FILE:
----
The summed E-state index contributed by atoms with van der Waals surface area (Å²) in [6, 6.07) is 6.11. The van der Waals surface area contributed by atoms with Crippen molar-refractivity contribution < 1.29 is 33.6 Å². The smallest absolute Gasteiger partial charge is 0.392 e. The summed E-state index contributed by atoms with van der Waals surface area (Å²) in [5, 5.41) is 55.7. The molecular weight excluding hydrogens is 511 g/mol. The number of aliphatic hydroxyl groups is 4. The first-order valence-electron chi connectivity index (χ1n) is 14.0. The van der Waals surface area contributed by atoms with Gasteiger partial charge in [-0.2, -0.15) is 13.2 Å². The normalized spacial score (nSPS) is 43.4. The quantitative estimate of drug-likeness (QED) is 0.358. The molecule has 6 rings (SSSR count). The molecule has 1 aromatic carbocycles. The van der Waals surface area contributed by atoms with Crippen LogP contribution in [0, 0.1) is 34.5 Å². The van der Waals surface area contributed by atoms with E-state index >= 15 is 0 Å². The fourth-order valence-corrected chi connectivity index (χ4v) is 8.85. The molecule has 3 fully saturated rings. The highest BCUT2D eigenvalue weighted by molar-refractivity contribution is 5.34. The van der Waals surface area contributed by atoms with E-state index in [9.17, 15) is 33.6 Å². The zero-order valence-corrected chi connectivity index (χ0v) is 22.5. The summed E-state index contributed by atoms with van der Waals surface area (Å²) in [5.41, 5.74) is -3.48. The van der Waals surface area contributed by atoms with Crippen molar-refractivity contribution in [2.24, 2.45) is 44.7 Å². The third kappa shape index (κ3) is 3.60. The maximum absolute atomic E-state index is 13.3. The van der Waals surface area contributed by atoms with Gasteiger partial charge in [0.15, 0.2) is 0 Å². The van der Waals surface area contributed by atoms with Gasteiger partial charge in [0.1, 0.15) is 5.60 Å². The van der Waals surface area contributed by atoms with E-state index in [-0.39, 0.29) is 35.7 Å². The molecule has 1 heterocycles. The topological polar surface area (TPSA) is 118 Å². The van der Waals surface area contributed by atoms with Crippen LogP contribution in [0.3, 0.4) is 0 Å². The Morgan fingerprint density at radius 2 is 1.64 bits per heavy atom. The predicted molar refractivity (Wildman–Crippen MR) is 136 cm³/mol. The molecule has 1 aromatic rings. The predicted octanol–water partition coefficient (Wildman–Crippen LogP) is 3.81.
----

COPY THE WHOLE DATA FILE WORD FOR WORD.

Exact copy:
The summed E-state index contributed by atoms with van der Waals surface area (Å²) in [6, 6.07) is 6.11. The van der Waals surface area contributed by atoms with Crippen molar-refractivity contribution < 1.29 is 33.6 Å². The smallest absolute Gasteiger partial charge is 0.392 e. The summed E-state index contributed by atoms with van der Waals surface area (Å²) in [5, 5.41) is 55.7. The molecular weight excluding hydrogens is 511 g/mol. The number of aliphatic hydroxyl groups is 4. The first-order valence-electron chi connectivity index (χ1n) is 14.0. The van der Waals surface area contributed by atoms with Gasteiger partial charge in [-0.2, -0.15) is 13.2 Å². The normalized spacial score (nSPS) is 43.4. The quantitative estimate of drug-likeness (QED) is 0.358. The molecule has 6 rings (SSSR count). The molecule has 1 aromatic carbocycles. The van der Waals surface area contributed by atoms with Crippen LogP contribution in [0, 0.1) is 34.5 Å². The van der Waals surface area contributed by atoms with E-state index >= 15 is 0 Å². The fourth-order valence-corrected chi connectivity index (χ4v) is 8.85. The molecule has 3 fully saturated rings. The highest BCUT2D eigenvalue weighted by molar-refractivity contribution is 5.34. The van der Waals surface area contributed by atoms with E-state index in [9.17, 15) is 33.6 Å². The zero-order valence-corrected chi connectivity index (χ0v) is 22.5. The summed E-state index contributed by atoms with van der Waals surface area (Å²) in [5.41, 5.74) is -3.48. The van der Waals surface area contributed by atoms with Crippen molar-refractivity contribution in [2.24, 2.45) is 44.7 Å². The third kappa shape index (κ3) is 3.60. The maximum absolute atomic E-state index is 13.3. The van der Waals surface area contributed by atoms with Gasteiger partial charge in [0.15, 0.2) is 0 Å². The van der Waals surface area contributed by atoms with Gasteiger partial charge in [0.1, 0.15) is 5.60 Å². The van der Waals surface area contributed by atoms with E-state index in [-0.39, 0.29) is 35.7 Å². The molecule has 1 heterocycles. The topological polar surface area (TPSA) is 118 Å². The van der Waals surface area contributed by atoms with Crippen LogP contribution in [0.3, 0.4) is 0 Å². The Morgan fingerprint density at radius 2 is 1.64 bits per heavy atom. The predicted molar refractivity (Wildman–Crippen MR) is 136 cm³/mol. The molecule has 1 aromatic rings. The predicted octanol–water partition coefficient (Wildman–Crippen LogP) is 3.81.